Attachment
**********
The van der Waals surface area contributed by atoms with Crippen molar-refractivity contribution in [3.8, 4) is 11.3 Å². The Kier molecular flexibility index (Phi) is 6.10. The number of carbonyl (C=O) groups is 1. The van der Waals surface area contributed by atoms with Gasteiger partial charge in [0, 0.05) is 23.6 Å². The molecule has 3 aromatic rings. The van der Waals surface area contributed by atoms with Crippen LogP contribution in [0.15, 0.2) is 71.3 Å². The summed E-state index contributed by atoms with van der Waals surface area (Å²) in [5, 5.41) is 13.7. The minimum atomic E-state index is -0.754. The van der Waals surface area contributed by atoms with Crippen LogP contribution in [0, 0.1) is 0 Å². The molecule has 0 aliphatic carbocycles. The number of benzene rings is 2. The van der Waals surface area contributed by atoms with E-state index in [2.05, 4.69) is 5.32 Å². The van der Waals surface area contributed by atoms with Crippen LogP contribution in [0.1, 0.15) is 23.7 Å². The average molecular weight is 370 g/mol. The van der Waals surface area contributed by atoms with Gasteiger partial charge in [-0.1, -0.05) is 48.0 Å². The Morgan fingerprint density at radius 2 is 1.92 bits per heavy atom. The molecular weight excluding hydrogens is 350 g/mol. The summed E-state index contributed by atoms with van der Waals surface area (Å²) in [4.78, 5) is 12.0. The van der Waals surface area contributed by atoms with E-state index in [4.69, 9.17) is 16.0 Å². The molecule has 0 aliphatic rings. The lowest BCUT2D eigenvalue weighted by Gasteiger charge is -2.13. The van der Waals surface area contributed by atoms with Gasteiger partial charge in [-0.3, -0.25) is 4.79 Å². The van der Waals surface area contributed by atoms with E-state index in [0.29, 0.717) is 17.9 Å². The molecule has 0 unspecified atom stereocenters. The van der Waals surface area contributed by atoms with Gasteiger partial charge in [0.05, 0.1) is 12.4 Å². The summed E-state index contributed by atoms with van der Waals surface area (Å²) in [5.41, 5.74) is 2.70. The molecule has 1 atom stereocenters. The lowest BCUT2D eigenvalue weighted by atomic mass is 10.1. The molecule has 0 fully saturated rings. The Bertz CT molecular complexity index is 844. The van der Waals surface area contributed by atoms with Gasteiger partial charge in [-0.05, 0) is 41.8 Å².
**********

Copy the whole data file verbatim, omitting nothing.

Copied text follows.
The van der Waals surface area contributed by atoms with Crippen molar-refractivity contribution in [3.8, 4) is 11.3 Å². The Kier molecular flexibility index (Phi) is 6.10. The number of carbonyl (C=O) groups is 1. The van der Waals surface area contributed by atoms with Gasteiger partial charge in [0, 0.05) is 23.6 Å². The molecule has 3 aromatic rings. The van der Waals surface area contributed by atoms with Crippen LogP contribution in [0.15, 0.2) is 71.3 Å². The summed E-state index contributed by atoms with van der Waals surface area (Å²) in [5, 5.41) is 13.7. The minimum atomic E-state index is -0.754. The van der Waals surface area contributed by atoms with Crippen LogP contribution in [0, 0.1) is 0 Å². The molecule has 0 aliphatic carbocycles. The number of benzene rings is 2. The van der Waals surface area contributed by atoms with E-state index in [2.05, 4.69) is 5.32 Å². The van der Waals surface area contributed by atoms with Crippen LogP contribution in [0.1, 0.15) is 23.7 Å². The average molecular weight is 370 g/mol. The van der Waals surface area contributed by atoms with Gasteiger partial charge in [-0.1, -0.05) is 48.0 Å². The Morgan fingerprint density at radius 2 is 1.92 bits per heavy atom. The molecular weight excluding hydrogens is 350 g/mol. The summed E-state index contributed by atoms with van der Waals surface area (Å²) in [4.78, 5) is 12.0. The van der Waals surface area contributed by atoms with E-state index in [4.69, 9.17) is 16.0 Å². The molecule has 0 aliphatic rings. The lowest BCUT2D eigenvalue weighted by Gasteiger charge is -2.13. The van der Waals surface area contributed by atoms with Gasteiger partial charge in [-0.3, -0.25) is 4.79 Å². The van der Waals surface area contributed by atoms with E-state index in [0.29, 0.717) is 17.9 Å². The molecule has 0 unspecified atom stereocenters. The van der Waals surface area contributed by atoms with Gasteiger partial charge in [0.05, 0.1) is 12.4 Å². The summed E-state index contributed by atoms with van der Waals surface area (Å²) in [5.41, 5.74) is 2.70. The molecule has 1 atom stereocenters. The lowest BCUT2D eigenvalue weighted by atomic mass is 10.1. The molecule has 0 fully saturated rings. The Bertz CT molecular complexity index is 844. The van der Waals surface area contributed by atoms with Gasteiger partial charge in [-0.05, 0) is 41.8 Å².